So this Zach Stewart fella pitched on Saturday and actually looked pretty decent. I've already made at least one Jeff Marquez joke at Stewart's expense, so it's only fair to go back and check if there's anything to like. Seeing as I was internetless on the day in question, it's in fact my first time watching the guy pitch. You'd think maybe I could wait to actually watch the guy before passing judgment. Not how I roll, y'all.
Also, it's not as though I didn't justify my dislike. The pitch f/x data prior to the recent start, his age and his minor league stats were all signs that maybe there really isn't much there. He's turning 25 and hasn't really dominated at any level. There's nothing there that suggests he oozes potential. Really though it's the pitch f/x data that was depressing.
For one, the scouting reports had him as a sinkerballer who could get groundballs in plenitude. But the pfx only really agreed that he had sinker velocity. The big horizontal movement wasn't really there. A few heaters were the legit sinker variety but mostly they were weak imitations. On top of that, he appears to very rarely throw a change up and gets very very few whiffs with his slider. At best, that's a scouting report that reads as a future reliever. Nothing against the guy, but without grounders and/or whiffs it's basically impossible to be a major league pitcher.
So imagine my surprise going back through the box score to see that Stewart induced 16 grounders to just 2 fly balls. Perhaps maybe Don Cooper is already working his magic? Perhaps possibly maybe.
The most notable thing is the velocity bump. Scouting reports from Sickels and others reported his velo in the 91-95 mph range rather than the 88-92 mph he showed in his 3 starts with the Jays. Stewart was a full mph better in this start than his previous three. On top of that, his fastball showed fairly different movement. He threw a lot of true four seamers, including the two he threw to get his two strike outs on the day. In fact all of his heaters showed significantly less horizontal movement than in previous starts. While it might only mean ground balls when he has good location or squares off against bad hitters, this is actually heartening. 92 with a lot of rise helped make Octavio Dotel's career.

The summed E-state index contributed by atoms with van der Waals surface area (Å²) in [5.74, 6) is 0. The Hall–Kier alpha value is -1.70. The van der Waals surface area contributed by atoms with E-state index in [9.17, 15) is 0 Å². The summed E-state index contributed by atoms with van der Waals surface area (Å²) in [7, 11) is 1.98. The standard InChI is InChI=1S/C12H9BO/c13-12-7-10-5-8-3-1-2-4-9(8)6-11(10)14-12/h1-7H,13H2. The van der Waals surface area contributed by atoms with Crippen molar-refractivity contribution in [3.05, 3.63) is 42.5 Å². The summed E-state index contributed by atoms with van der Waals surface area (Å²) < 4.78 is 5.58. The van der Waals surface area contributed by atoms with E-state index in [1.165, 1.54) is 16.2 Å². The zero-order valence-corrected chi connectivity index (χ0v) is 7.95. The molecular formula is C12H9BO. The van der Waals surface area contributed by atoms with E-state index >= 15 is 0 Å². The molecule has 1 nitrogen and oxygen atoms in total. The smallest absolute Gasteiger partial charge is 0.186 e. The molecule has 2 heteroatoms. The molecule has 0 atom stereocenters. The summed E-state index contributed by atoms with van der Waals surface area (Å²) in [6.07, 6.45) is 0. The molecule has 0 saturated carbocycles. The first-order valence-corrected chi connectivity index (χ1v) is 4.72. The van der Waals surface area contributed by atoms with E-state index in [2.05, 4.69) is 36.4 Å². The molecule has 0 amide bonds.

The slider on the other hand showed no real improvement. He got dishearteningly few whiffs from it. He didn't throw a change and he broke off two show-me curves. Twins batters consistently either saw the slider out of his hand and laid off or they were able to track it and make contact. Granted, he kept them low in the zone and got a decent number of grounders as a result, but sliders are for strikeouts. Right now he's not much more than a one-pitch pitcher. That's not a recipe for MLB success.
I'm not saying I don't see anything to work with there. I think he's a good athlete, for one. I saw extraneous mechanical flourishes that varied somewhat, but he's coordinated enough to get into a good position to deliver the pitch. He seems to have a feel for changing up the movement on his fastball and goes with what's working. He shows an eagerness to throw strikes and stay around the plate. Definitely not a nibbler. And he wants to move the ball up, down, in and out. These all suggest he's got a sophisticated idea of what it takes to compete in the majors. If he can stay 91-92 with good movement as a starter, that's a decent foundation.
From there though, he needs an off-speed pitch or two. And of course Don Cooper has a long track record teaching the slider/cutter. Danks, Sale, Floyd and Humber can all attest to this. Heck, Coop has even done a pretty decent job with Gavin's change. So it's far from impossible Stewart becomes a legit starter. At this point though, he's mostly just potential until we get some evidence of how his side sessions with Coop are going. So: keep an eye on that slider. See if he starts throwing it up and in on lefties for jam shots. See if he starts getting whiffs from righties. If those start going in a good direction, we may have a real asset going forward.
If on the other hand that extra velocity and different movement was just a young guy feeling the adrenaline and overthrowing his fastball, it may well be the case that his biggest asset is a lack of a giant salary. That's not the worst thing ever.